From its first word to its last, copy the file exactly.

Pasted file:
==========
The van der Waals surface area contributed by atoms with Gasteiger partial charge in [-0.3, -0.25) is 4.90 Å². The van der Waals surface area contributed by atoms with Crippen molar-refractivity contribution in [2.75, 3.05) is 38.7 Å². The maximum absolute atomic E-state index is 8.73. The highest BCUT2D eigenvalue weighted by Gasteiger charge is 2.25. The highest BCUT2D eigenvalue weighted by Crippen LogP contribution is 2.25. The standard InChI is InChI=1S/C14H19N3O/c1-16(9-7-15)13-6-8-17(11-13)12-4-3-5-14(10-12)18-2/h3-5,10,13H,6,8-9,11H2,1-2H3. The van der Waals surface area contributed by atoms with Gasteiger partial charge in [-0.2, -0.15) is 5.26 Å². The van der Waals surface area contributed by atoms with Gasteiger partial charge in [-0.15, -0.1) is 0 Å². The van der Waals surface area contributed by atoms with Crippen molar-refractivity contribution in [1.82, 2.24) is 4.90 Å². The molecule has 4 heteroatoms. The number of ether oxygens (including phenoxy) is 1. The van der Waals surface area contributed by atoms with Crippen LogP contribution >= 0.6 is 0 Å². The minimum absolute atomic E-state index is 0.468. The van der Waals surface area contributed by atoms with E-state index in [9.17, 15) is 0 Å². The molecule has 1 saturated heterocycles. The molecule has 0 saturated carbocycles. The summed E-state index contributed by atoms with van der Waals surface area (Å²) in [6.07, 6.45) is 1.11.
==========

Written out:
The van der Waals surface area contributed by atoms with Gasteiger partial charge in [-0.3, -0.25) is 4.90 Å². The van der Waals surface area contributed by atoms with Crippen molar-refractivity contribution in [2.75, 3.05) is 38.7 Å². The maximum absolute atomic E-state index is 8.73. The highest BCUT2D eigenvalue weighted by Gasteiger charge is 2.25. The highest BCUT2D eigenvalue weighted by Crippen LogP contribution is 2.25. The standard InChI is InChI=1S/C14H19N3O/c1-16(9-7-15)13-6-8-17(11-13)12-4-3-5-14(10-12)18-2/h3-5,10,13H,6,8-9,11H2,1-2H3. The van der Waals surface area contributed by atoms with Gasteiger partial charge in [-0.2, -0.15) is 5.26 Å². The van der Waals surface area contributed by atoms with Gasteiger partial charge in [-0.15, -0.1) is 0 Å². The van der Waals surface area contributed by atoms with Crippen molar-refractivity contribution in [1.82, 2.24) is 4.90 Å². The molecule has 4 heteroatoms. The number of ether oxygens (including phenoxy) is 1. The van der Waals surface area contributed by atoms with Crippen LogP contribution >= 0.6 is 0 Å². The minimum absolute atomic E-state index is 0.468. The van der Waals surface area contributed by atoms with E-state index in [9.17, 15) is 0 Å². The molecule has 1 saturated heterocycles. The molecule has 0 saturated carbocycles. The summed E-state index contributed by atoms with van der Waals surface area (Å²) in [6.07, 6.45) is 1.11.